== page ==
“I witnessed first hand as an inpatient at CRH myself a few years ago, a gastro patient suffered agonising pain for nearly two days whilst she awaited a bed on the gastro ward at HRI. She had firstly been admitted to gynaecology ward CRH. It became obvious by investigations she had gastro problems not gynae but there wasn’t a gastro ward at CRH so she needed a bed at HRI. She ended up being Blue lighted by ambulance at night to HRI. The patient needed emergency surgery to remove her appendix. I was told although they had free theatre and staff at CRH the specialist surgeons were based at HRI…This isn’t the health professionals’ fault, they were trying their best…I am grateful for all staff struggling in these challenging times.”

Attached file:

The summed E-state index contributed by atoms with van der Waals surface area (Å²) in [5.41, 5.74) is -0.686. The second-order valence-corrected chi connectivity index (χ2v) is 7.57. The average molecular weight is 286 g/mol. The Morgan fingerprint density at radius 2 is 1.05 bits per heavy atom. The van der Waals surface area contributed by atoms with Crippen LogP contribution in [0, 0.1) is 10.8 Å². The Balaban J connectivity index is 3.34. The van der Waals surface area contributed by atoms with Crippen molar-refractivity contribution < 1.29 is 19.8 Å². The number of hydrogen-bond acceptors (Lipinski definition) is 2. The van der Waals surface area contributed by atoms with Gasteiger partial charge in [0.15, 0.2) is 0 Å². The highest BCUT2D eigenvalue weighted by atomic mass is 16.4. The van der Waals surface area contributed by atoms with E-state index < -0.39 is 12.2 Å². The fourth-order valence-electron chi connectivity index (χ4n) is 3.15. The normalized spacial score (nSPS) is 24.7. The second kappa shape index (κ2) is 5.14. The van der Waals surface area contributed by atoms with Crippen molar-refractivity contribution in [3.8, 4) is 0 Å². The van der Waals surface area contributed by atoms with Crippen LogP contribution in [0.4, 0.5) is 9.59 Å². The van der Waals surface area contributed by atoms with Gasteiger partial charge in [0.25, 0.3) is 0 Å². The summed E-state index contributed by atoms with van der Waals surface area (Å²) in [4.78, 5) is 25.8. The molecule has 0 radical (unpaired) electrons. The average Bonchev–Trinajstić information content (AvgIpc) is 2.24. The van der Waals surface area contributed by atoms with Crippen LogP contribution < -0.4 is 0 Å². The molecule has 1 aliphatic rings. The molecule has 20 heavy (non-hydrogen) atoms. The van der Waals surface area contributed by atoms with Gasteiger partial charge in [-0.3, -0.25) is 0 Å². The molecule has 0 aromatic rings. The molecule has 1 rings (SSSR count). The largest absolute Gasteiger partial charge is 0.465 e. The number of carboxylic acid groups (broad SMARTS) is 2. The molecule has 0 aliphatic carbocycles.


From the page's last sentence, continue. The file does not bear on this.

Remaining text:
All they talked about was money
All they talked about was money, when the Calderdale Clinical Commissioning Group Governing Body met on 12th October and agreed to tell NHS England they support the hospital Trust’s Full Business Case for the hospital cuts and changes.
They said that the Full Business Case:
- is in line with the model they consulted on (which ck999 disputes – since it includes Sustainability and Transformation Plan schemes that were NOT consulted on),
- is affordable to Commissioners, and
- improves and achieves the financial sustainability of the Calderdale and Greater Huddersfield system of care.
This is despite the fact that the Chief Finance Office Neal Smurthwaite told the meeting,
“The Calderdale CCG QIPP gap gets more challenging whether or not the FBC is supported. But it becomes harder to deliver without reconfiguration. Savings for the CCGs would be halved without this.”